Sex and the Married Couple

Sex is very much OK at 4910 Forest Park Boulevard in St. Louis, where Dr. William Masters and Virginia Johnson preside over their much publicized do-it-yourself therapy for couples with problems in bed.

Those who have come to talk with Masters and Johnson about their work find that conversations occur in small segments, crowded into their busy schedule. In addition to counseling couples and working in infertility, Masters and Johnson have a half-million-dollar Foundation to administer and are now beginning to structure a postgraduate course in their techniques. It will be run by Dr. Ray Waggoner, immediate past president of the American Psychiatric Association, and Emily H. Mudd, professor emeritus of family study in psychiatry at the University of Pennsylvania, who have just joined the staff. Some conversations occur during lunch in the library, where a stack of issues of Hospital Practice and Playboy are pushed aside to make room for cold cuts, rye bread, potato chips, and iced tea. The library is small; ten or twelve people can be squeezed in. The number of volumes is not impressive, but the field of sexology hasn't produced many scholarly or even peripherally useful books. One of man's most basic needs—Masters claims it ranks second only to self-preservation—hasn't been a proper area for study. Here it is, unashamedly. On Bill Masters' desk, a lucite cube with Picasso's erotic and mildly pornographic sketches. In Gini Johnson's office, a carving of two nude bodies, man and woman, together. On a shelf below her assortment of reference books is a roughhewn wooden block, with the outlines of a man and woman, not touching but contemplative, emerging out of the side that has been partially carved.

Masters has said it so many times: "Our job is to put sex back into its natural context; it is a perfectly normal function—as normal as breathing. Why do we have all these prohibitions, why have we legislated against it?" Sex is OK at 4910 Forest Park Boulevard. It can even be joked about. A gentleman wrote to say he could help Masters and Johnson in their work, for he had found that prior to his climax, his stomach growled. Now a stomach growl from a staff member will be greeted by, "Do you want to be alone or can we watch?" They have seen so many tense couples go through the first days of the two-week therapy program that a tense look on the face of a staff member evokes a saccharine "How did it go last night?" Sex back in context.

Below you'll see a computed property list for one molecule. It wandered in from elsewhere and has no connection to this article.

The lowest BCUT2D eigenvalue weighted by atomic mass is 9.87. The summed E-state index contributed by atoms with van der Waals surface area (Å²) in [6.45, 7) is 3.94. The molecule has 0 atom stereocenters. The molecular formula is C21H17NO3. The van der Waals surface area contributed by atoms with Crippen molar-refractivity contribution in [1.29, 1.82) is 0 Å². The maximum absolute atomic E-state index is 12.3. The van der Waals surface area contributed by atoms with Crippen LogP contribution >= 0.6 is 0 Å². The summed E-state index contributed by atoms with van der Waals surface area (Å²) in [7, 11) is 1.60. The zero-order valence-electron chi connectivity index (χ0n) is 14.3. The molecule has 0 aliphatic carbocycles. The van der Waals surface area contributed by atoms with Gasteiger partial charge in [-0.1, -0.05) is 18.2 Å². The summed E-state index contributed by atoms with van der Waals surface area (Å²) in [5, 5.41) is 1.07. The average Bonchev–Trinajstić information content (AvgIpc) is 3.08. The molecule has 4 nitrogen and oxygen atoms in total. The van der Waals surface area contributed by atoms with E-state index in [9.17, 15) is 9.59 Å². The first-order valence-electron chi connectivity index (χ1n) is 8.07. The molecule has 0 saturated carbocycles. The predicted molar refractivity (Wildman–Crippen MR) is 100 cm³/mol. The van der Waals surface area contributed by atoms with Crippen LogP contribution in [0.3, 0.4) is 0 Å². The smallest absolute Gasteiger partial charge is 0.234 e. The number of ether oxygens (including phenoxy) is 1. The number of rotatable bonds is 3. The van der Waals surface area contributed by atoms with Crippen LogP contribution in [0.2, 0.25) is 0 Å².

By midmorning Masters has counseled two couples. The first is in the last days of a two-week stay and had come to the Foundation with a typical problem: premature ejaculation on the part of the male that had resulted in a nonorgasmic wife. Both problems have been overcome. In place of two people who barely spoke upon arrival, there are now chatty, hand-holding honeymooners. The second couple has not been able to conceive. After a ten-minute interview, they come out of an office and wait in the hallway while Masters goes into a small laboratory. He comes back with a plastic vial with a cork stopper. Masters needs to check the viability of the man's sperm, and as he could, or would, not produce some by masturbating in one of the many lavatories, he will go back to his hotel room and, with his wife's assistance, produce.

Over twenty pieces of mail await Masters' personal response. Others, which ask for general information on the therapy program, are answered by a secretary and a series of form letters that are personally addressed and then typed through an automatic typewriter. The cry of the sexually maladjusted resounds from the pages, contained in envelopes with postmarks from as close as Illinois or as far away as Italy or Malta. In March there were 102 written inquiries; Human Sexual Inadequacy was published on April 27. In May, 429 letters. In June, 606. A man with primary impotence and no money wants the Foundation to supply a surrogate partner, as it has done scores of times in the past. "Tell him we have already taken all the free-care cases we can afford to this year; in fact we're over 30 percent free care and only budgeted to do 25." "Next, tell this guy in Italy there is no known way to increase male sperm production." "Here's a guy with troubles every place but in bed. Tell him to see a marriage counselor." One woman offers her services as a ghostwriter for a popularization of Human Sexual Inadequacy. That is a sensitive subject. The answer is no. Another writer wants permission to quote twenty-eight pages from the book. "So that he can wrap some drivel around it, put on a cover, and sell it for a couple of bucks. Tell him no." A man asks specific questions about his trouble with premature ejaculation. "Tell him to read the book." A woman goes into detail about the pain she experiences during thrusting in intercourse. Is it real or imagined, she asks. Bill Masters leans back for a moment and smiles. His abrupt manner in answering correspondence might leave the impression of high-handedness or lack of concern. There is neither. He is sympathetic to human need or else he wouldn't have given up a $100,000-a-year private practice sixteen years ago to work as a $27,000-a-year researcher. And, he does answer every inquiry. It is just that he is asked to give diagnoses and miracle cures for the price of a first-class stamp and some stationery. "Tell her, tell her kindly, tell her how the hell do I know and that she should consult her local doctor."

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